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The Kingdom by Emmanuel Carrère

Updated: Dec 6, 2022

2014, Editions P.O.L (Le Royaume, original, French)


My son-in-law Thomas and I read The Kingdom, about the early Christians, and then had a chat.

Thanks for getting me this book, Thomas. Why did you decide to read it in the first place?


I started reading it on a whim; it was sitting on a table at my mom’s house.

That's as good a reason as any. What did you think?


It's a cool book and an easy read. I enjoyed the way the author mixed the story of the first Christians with his own life; that was quite original.


I was struck by the author's assertion that the message of Jesus was and is totally unique: Love your neighbor as yourself. The first shall be last, the last shall be first, it's better to be small than big, poor than rich, sick than healthy. This went totally against the Greek spirit of the time, and was completely new and incomprehensible. p 202


I learned a lot about how the Bible was written and the history of the first Christians.


Yes, he questions who authored various parts of the New Testament, imagining, for example, that Luke wrote the letters attributed to James (p. 445) due to similar writing style and content. According to scholars, Mark wrote his account of the life of Jesus before Matthew and Luke, who used Mark's work as source material, reflected in the passages common to all three books (Matthew, Luke and Mark). Another source document containing those passages present in Matthew and Luke but not in Mark most likely existed. (p 403) This source document is referred to as Q for Quelle, which means "source" in German. Did you think the history in the book was accurate?


The book was well researched but it’s definitely biased and I wouldn’t use it to teach history. The author was good at differentiating the parts that were accurate and the parts that were speculation.


I saw Paul in a different light than I'd grown up imagining. More intellectual, and even more determined, and persecuted, than I thought. Luke intrigued me, and if I had a chance to meet either person, I'd rather meet Luke. He was portrayed by the author as objective and philosophical, and a pretty good journalist.


I liked the story of Paul the most.

Did you relate to him as a person?


Well, I'm an atheist. But I found his story the most interesting.


Is it true you borrowed a Bible while you were reading The Kingdom?


Yes, I wanted to double check some of the author’s claims about the content. And he didn’t lie. I verified the quote about how the rich will die with their flesh burning for exploiting the workers in particular… if you want the exact quote I can find it again.


I googled it and found James 5:1-5.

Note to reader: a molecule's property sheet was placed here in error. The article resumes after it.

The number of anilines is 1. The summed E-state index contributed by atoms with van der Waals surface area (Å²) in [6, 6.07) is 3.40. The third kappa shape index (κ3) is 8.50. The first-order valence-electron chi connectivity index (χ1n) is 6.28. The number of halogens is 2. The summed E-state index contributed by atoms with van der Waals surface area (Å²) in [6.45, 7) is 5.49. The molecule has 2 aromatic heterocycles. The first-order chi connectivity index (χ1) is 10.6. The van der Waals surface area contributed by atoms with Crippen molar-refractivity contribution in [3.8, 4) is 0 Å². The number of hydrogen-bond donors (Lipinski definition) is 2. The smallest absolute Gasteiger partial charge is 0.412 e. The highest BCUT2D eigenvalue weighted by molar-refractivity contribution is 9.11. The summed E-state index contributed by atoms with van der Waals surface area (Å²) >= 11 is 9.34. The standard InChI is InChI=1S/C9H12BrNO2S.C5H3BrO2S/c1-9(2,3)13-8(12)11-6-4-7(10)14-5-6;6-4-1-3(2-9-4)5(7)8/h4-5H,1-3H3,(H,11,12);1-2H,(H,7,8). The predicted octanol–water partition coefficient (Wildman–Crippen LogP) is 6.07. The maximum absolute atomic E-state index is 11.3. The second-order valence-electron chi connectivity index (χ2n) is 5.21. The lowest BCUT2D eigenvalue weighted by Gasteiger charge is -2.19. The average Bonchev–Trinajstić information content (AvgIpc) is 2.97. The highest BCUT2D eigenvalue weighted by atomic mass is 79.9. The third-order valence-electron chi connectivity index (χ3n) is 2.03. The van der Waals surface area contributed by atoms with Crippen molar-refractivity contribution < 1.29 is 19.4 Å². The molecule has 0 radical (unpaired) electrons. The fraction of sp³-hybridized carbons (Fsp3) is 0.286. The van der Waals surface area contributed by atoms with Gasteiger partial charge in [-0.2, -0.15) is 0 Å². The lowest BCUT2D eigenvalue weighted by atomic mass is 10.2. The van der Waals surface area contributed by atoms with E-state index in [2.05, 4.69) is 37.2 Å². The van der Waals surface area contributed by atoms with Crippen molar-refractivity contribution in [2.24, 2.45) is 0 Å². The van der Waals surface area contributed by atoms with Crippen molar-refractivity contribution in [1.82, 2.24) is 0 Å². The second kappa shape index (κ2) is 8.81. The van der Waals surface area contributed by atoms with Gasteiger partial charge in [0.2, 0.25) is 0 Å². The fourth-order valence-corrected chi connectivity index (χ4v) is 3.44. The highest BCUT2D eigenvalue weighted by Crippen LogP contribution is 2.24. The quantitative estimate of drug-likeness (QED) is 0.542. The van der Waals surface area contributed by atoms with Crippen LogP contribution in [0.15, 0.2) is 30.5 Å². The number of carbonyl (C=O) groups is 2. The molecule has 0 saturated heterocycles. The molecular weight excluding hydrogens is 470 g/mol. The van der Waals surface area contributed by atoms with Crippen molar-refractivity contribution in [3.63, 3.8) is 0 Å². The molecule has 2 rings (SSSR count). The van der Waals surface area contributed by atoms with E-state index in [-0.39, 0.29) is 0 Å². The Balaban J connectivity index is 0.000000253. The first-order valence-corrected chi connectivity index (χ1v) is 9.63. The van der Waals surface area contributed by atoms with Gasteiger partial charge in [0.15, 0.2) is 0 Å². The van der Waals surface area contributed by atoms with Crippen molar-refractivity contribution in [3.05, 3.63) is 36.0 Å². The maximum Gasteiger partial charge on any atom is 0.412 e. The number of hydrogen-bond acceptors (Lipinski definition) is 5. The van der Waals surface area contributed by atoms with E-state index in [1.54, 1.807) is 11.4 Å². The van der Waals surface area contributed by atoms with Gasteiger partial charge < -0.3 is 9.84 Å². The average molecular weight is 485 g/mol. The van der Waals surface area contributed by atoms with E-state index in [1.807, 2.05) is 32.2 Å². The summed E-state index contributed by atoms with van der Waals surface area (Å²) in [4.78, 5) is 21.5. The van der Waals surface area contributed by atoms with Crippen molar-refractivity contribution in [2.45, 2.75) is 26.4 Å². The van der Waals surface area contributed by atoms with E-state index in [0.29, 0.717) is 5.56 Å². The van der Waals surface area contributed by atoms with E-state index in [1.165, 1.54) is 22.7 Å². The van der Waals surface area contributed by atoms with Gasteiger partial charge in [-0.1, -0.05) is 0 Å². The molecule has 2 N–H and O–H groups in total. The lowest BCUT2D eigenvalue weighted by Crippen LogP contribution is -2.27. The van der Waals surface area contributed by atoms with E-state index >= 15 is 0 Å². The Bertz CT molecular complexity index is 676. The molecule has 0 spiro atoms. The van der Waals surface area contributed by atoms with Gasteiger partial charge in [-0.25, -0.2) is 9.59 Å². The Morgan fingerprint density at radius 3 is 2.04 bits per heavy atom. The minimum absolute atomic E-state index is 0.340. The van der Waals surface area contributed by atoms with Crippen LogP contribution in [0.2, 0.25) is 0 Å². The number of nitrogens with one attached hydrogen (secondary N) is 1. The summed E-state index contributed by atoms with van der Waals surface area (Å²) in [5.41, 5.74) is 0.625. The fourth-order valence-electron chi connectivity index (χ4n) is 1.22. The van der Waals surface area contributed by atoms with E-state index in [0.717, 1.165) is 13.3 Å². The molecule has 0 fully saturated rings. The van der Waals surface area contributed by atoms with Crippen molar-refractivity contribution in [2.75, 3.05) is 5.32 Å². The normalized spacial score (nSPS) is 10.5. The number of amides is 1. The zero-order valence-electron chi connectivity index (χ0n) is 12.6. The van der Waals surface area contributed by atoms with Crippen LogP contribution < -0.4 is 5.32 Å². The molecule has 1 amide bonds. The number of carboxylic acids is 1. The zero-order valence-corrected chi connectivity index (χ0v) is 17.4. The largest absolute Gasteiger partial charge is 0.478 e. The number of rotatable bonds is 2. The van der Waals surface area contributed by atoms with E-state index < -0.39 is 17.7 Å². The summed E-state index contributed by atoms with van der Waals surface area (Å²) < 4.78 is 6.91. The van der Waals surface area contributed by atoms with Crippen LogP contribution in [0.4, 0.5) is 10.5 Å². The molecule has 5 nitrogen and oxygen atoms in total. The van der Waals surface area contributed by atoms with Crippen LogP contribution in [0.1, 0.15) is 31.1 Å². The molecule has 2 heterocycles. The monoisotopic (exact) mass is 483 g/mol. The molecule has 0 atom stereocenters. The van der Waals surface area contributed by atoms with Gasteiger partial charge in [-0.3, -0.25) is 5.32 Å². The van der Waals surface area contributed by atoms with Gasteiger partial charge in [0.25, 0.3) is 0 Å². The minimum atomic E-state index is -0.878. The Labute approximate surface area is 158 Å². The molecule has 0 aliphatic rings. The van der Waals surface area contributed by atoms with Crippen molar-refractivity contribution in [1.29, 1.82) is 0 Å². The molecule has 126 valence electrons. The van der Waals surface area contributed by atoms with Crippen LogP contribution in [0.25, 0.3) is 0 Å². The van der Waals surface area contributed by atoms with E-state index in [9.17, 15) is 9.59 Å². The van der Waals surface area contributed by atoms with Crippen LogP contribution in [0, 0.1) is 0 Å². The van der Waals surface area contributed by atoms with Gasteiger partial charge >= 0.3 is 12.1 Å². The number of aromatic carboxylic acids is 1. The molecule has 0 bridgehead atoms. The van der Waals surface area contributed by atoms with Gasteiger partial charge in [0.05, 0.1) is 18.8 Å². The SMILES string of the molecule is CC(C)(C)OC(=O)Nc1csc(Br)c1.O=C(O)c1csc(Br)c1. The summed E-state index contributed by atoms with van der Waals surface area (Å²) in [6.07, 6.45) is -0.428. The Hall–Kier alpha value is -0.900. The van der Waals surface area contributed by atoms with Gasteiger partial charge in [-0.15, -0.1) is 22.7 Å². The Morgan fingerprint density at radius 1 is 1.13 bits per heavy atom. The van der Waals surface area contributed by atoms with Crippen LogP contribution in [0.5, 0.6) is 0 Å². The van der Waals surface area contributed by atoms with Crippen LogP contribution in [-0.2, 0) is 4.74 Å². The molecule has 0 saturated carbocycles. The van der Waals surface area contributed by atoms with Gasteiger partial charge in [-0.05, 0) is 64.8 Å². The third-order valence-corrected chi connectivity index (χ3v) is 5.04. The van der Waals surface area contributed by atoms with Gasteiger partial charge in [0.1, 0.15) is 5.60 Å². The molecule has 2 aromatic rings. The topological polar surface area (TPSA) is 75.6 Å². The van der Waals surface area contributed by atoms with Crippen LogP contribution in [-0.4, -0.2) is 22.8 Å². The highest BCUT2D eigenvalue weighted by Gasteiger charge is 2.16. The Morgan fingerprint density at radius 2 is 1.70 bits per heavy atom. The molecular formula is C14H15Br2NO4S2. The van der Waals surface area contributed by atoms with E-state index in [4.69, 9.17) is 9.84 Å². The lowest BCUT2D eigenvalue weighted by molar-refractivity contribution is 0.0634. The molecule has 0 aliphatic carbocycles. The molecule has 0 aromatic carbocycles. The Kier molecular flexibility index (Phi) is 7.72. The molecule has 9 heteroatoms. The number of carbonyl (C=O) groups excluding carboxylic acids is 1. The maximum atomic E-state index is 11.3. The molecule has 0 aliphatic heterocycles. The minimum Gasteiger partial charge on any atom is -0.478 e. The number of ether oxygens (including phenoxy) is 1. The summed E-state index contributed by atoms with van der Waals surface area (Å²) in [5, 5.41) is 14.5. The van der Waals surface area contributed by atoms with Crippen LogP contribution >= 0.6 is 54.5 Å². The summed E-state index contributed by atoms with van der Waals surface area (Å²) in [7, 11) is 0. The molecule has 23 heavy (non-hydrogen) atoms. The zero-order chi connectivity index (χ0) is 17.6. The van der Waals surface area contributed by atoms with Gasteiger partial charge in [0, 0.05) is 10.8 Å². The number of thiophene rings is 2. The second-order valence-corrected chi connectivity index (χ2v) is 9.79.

"Come now, you rich, weep and howl for the miseries that are coming upon you. Your riches have rotted and your garments are moth-eaten. Your gold and silver have corroded, and their corrosion will be evidence against you and will eat your flesh like fire. You have laid up treasure in the last days. Behold, the wages of the laborers who mowed your fields, which you kept back by fraud, are crying out against you, and the cries of the harvesters have reached the ears of the Lord of hosts. You have lived on the earth in luxury and in self-indulgence..."


Yes, that sounds right!


Pretty intense. Was there anything you didn't like?


Well, the book was a little bit too author-centric sometimes...


...I got bogged down in Part I where he goes on about his own life and religious experience, so I skipped to Part II, about Paul, and could barely put the book down until the end.


... and there were some weird passages.


Yes, I must say that a short passage on the author's favorite porn video left me in what some might call puritanical shock mixed with just plain confusion. However, instead of going back and trying to understand what this section was doing in the middle of the book, I just carried on reading and forgot about it.


Read:

The Adversary, Emmanuel Carrere (EC)

Limonov, EC

The Way of the Pilgrim, Anonymous (Russian, late 19th century)


Watch:

The Returned, Netflix (based on idea of EC, might be creepy, but I'm curious)

 

Original French Paperback Edition

To think about:


The author contrasts Paul with Odysseus. Whereas Odysseus prefers life on earth, or reality, to paradise, Paul prefers paradise which to him, is reality.


He also points out that Jesus' words are not moral laws, but what could be called karmic laws. He doesn't say: you must do this or that. He says, if you do x, this is what will happen.


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